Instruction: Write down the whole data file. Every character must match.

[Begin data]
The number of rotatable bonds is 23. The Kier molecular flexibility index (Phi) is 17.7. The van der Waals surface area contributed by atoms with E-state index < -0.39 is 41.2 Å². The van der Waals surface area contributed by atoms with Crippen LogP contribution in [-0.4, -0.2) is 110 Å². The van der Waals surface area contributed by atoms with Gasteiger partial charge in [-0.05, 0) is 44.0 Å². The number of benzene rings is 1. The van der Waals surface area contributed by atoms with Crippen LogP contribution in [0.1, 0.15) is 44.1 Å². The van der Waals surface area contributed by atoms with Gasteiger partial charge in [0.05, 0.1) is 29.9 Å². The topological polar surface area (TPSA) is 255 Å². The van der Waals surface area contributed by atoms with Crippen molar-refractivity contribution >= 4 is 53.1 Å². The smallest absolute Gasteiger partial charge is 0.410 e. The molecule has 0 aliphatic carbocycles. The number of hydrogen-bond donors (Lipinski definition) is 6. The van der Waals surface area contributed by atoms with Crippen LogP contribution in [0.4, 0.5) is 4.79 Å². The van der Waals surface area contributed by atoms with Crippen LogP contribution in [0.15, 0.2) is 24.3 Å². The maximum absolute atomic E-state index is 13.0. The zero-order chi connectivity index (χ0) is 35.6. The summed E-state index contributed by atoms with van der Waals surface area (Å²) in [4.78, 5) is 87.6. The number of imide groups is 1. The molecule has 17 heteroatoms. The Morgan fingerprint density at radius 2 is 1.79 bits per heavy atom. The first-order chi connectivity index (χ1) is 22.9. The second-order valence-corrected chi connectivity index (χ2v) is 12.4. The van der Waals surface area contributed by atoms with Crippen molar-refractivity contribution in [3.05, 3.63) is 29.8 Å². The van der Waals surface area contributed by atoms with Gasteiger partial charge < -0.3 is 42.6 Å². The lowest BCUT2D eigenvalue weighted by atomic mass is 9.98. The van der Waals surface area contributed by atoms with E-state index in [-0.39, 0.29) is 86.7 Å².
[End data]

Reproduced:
The number of rotatable bonds is 23. The Kier molecular flexibility index (Phi) is 17.7. The van der Waals surface area contributed by atoms with E-state index < -0.39 is 41.2 Å². The van der Waals surface area contributed by atoms with Crippen LogP contribution in [-0.4, -0.2) is 110 Å². The van der Waals surface area contributed by atoms with Gasteiger partial charge in [-0.05, 0) is 44.0 Å². The number of benzene rings is 1. The van der Waals surface area contributed by atoms with Crippen LogP contribution in [0.1, 0.15) is 44.1 Å². The van der Waals surface area contributed by atoms with Gasteiger partial charge in [0.05, 0.1) is 29.9 Å². The topological polar surface area (TPSA) is 255 Å². The van der Waals surface area contributed by atoms with Crippen molar-refractivity contribution >= 4 is 53.1 Å². The smallest absolute Gasteiger partial charge is 0.410 e. The molecule has 0 aliphatic carbocycles. The number of hydrogen-bond donors (Lipinski definition) is 6. The van der Waals surface area contributed by atoms with Crippen LogP contribution in [0.4, 0.5) is 4.79 Å². The van der Waals surface area contributed by atoms with Crippen LogP contribution in [0.15, 0.2) is 24.3 Å². The maximum absolute atomic E-state index is 13.0. The zero-order chi connectivity index (χ0) is 35.6. The summed E-state index contributed by atoms with van der Waals surface area (Å²) in [4.78, 5) is 87.6. The number of imide groups is 1. The molecule has 17 heteroatoms. The Morgan fingerprint density at radius 2 is 1.79 bits per heavy atom. The first-order chi connectivity index (χ1) is 22.9. The second-order valence-corrected chi connectivity index (χ2v) is 12.4. The van der Waals surface area contributed by atoms with Crippen molar-refractivity contribution in [3.05, 3.63) is 29.8 Å². The van der Waals surface area contributed by atoms with Gasteiger partial charge < -0.3 is 42.6 Å². The lowest BCUT2D eigenvalue weighted by atomic mass is 9.98. The van der Waals surface area contributed by atoms with E-state index in [-0.39, 0.29) is 86.7 Å².